Wednesday, January 7, 2015

Wondrous Words Wednesday 37

Wondrous Words Wednesday is a weekly meme hosted by Kathy at the Bermuda Onion where you "can share new words that you’ve encountered or spotlight words you love. Feel free to get creative!"

I am totally in a -12 degree wind chill outside, everything is blah, funk. But - words are fun! So in an attempt to cheer myself up, here are a few words - mostly from books that I thought were pretty meh, which doesn't help - that I thought were interesting ...

hobbledehoy /ˈhäbəldēˌhoi/
1 noun: an awkward gawky youth - usually referencing a young man or boy.

1 adjective: awkward or clumsy.

Origin: unknown OR variant of hoberdyhoy, alliterative compound, equivalent to hoberd (variant of Roberd Robert)-hoy for boy
First Known Use: 1530 - 1540

beldam \ˈbel-dəm\
1:  an old woman 
an old woman, esp an ugly or malicious one; hag
 --- witch, crone, hag  

2: [Obsolete] grandmother. 
Orgin: Middle English beldam grandmother, from Anglo-French bel beautiful + Middle English dam
First Known Use: 1520
Wait, what??? this word went from standing for grandmother to standing for witch or hag???  What happened?  The original construction is beautiful woman - what the heck is the etymology of this word?  

"aged woman," 1570s; earlier "grandmother" (mid-15c.), from dame (q.v.) in the sense of "mother" + bel-, Middle English prefix expressing relationship (cf. belfader, belsire "grandfather"), from Old French bel, belle "beautiful, fair, fine" (see belle ). This "direct relationship" sense of bel is not found in French, where the prefix is used to form words for in-laws.

I will try to sort this out later.  Sheesh!

1: The head; the pate.
2: A stupid fellow; a loggerhead; a blockhead.[Vulgar in both senses] 
from The Century Dictionary: An Encyclopedic Lexicon of the English Language, Part 11
 edited by William Dwight Whitney
From A New Dictionary of the Terms Ancient and Modern of the Canting Crew, In its several Tribes of Gypsies, Beggers, Thieves, Cheats, &c. with An Addition of some Proverbs, Phrases, Figurative Speeches, &c. Useful for all sorts of People, (especially Foreigners) to secure their Money and preserve their Lives; besides very Diverting and Entertaining, being wholly New by  which was published in London in 1699

 a "jobbernoll" means "a very silly Fellow."

" Calf," meaning a fool (as witness Cotgraves definition of " Veau, a calfe or veale ; also alozell, hoydon, dunce, jobbernoll, doddipole" from Elizabethan England..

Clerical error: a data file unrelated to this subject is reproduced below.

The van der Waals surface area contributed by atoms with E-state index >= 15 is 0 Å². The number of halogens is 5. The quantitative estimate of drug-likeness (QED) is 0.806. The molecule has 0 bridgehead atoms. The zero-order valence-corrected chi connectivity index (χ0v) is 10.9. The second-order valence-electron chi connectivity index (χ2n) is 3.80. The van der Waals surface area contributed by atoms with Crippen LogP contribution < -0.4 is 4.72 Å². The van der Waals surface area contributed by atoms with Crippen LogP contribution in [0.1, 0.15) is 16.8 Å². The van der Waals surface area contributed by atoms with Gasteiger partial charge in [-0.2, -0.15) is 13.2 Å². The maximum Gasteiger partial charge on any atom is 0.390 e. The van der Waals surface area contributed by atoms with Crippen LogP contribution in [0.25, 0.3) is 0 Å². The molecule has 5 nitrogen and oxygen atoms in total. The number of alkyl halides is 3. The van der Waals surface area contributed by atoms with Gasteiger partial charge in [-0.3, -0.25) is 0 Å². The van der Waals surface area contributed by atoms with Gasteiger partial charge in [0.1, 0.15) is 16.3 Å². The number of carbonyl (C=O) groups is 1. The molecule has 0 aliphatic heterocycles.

(this one was tough because the Jobberknoll from Harry Potter has almost driven out the original word!) 

vingt-et-un \ˌvan-ˌtā-ˈən\

Origin: French, literally, twenty-one (Well duh!  I clearly didn't think that one through.)
First Known Use: 1772

bag·wig \ˈbag-ˌwig\
First Known Use : 1717

Gentleman's Queue Bag
18th Century
Gentlemen wore a queue bag to "contain the pony tail" 
of their own hair or a wig to keep their collars and clothes clean.
Silk, linen. W 12.1, L 25.4 cm
Morristown National Historic Park, MORR 3932

Sounds hideously uncomfortable!

gadroon /ɡəˈdro͞on /
1:  the ornamental notching or carving of a rounded molding
2:  a short often oval fluting or reeding used in decoration
gadroon transitive verb
ga·droon·ing noun
 : noun A decorative edging on metal or wood, typically formed by inverted flutings.
Origin late 17th century: from French godron, probably related to goder 'to pucker', also to godet.

American railroad holloware creamer jug with
gadrooning on the lower body (Wikipedia)


Happy Wednesday! Stay Warm !


  1. Those words are new to me but I love a couple of them! Hobbledehoy and jobbernoll sound like what they are.

  2. Oh my goodness, where did you find these words? I have come across hobbledehoy but never knew the meaning.

    1. I read several old Signet Regency Romance novels over Christmas and started jotting down the words that amused me - unfortunately mostly from books that I got rather bored with as I was reading them. I ended up using Google Books to look several of these up.

  3. Oh my! I'm a grandma. Right about now I'm feeling a bit "obsolete. I'm glad you're going to fix up the word and make it pretty for us. Lol.


Hi! I do read all of the comments and want to let you know that I really appreciate your stopping by and taking the time to leave a note. Work has fallen in on me and I have not had enough time to reply coherently lately so I apologize preemptively but still want to assure you that your comments are valued. I am using comment moderation to avoid using more annoying spam avoidance. Thanks for your patience.